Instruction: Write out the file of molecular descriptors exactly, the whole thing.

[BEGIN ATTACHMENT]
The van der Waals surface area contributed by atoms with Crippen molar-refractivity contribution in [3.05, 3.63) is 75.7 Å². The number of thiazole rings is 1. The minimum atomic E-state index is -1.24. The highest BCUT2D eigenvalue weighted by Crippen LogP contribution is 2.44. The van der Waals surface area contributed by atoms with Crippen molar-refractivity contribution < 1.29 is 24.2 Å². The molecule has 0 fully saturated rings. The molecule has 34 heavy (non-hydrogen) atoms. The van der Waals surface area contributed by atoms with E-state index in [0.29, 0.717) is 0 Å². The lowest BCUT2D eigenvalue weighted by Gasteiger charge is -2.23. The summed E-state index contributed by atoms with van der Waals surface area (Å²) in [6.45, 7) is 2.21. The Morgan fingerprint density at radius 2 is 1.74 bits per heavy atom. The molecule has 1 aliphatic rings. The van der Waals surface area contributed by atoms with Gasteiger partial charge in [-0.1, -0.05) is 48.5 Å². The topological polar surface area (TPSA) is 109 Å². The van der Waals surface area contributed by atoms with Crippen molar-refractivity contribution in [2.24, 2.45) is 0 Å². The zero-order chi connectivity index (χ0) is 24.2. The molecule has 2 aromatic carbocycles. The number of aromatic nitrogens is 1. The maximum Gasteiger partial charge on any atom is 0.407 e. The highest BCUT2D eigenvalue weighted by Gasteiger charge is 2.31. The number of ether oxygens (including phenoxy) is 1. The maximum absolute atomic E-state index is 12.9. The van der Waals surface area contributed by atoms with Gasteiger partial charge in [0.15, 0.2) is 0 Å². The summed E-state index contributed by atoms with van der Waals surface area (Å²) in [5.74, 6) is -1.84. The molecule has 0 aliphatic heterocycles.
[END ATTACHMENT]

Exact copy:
The van der Waals surface area contributed by atoms with Crippen molar-refractivity contribution in [3.05, 3.63) is 75.7 Å². The number of thiazole rings is 1. The minimum atomic E-state index is -1.24. The highest BCUT2D eigenvalue weighted by Crippen LogP contribution is 2.44. The van der Waals surface area contributed by atoms with Crippen molar-refractivity contribution < 1.29 is 24.2 Å². The molecule has 0 fully saturated rings. The molecule has 34 heavy (non-hydrogen) atoms. The van der Waals surface area contributed by atoms with E-state index in [0.29, 0.717) is 0 Å². The lowest BCUT2D eigenvalue weighted by Gasteiger charge is -2.23. The summed E-state index contributed by atoms with van der Waals surface area (Å²) in [6.45, 7) is 2.21. The Morgan fingerprint density at radius 2 is 1.74 bits per heavy atom. The molecule has 1 aliphatic rings. The van der Waals surface area contributed by atoms with Gasteiger partial charge in [-0.1, -0.05) is 48.5 Å². The topological polar surface area (TPSA) is 109 Å². The van der Waals surface area contributed by atoms with Crippen molar-refractivity contribution in [2.24, 2.45) is 0 Å². The zero-order chi connectivity index (χ0) is 24.2. The molecule has 2 aromatic carbocycles. The number of aromatic nitrogens is 1. The maximum Gasteiger partial charge on any atom is 0.407 e. The highest BCUT2D eigenvalue weighted by Gasteiger charge is 2.31. The number of ether oxygens (including phenoxy) is 1. The maximum absolute atomic E-state index is 12.9. The van der Waals surface area contributed by atoms with Gasteiger partial charge in [0.15, 0.2) is 0 Å². The summed E-state index contributed by atoms with van der Waals surface area (Å²) in [5.74, 6) is -1.84. The molecule has 0 aliphatic heterocycles.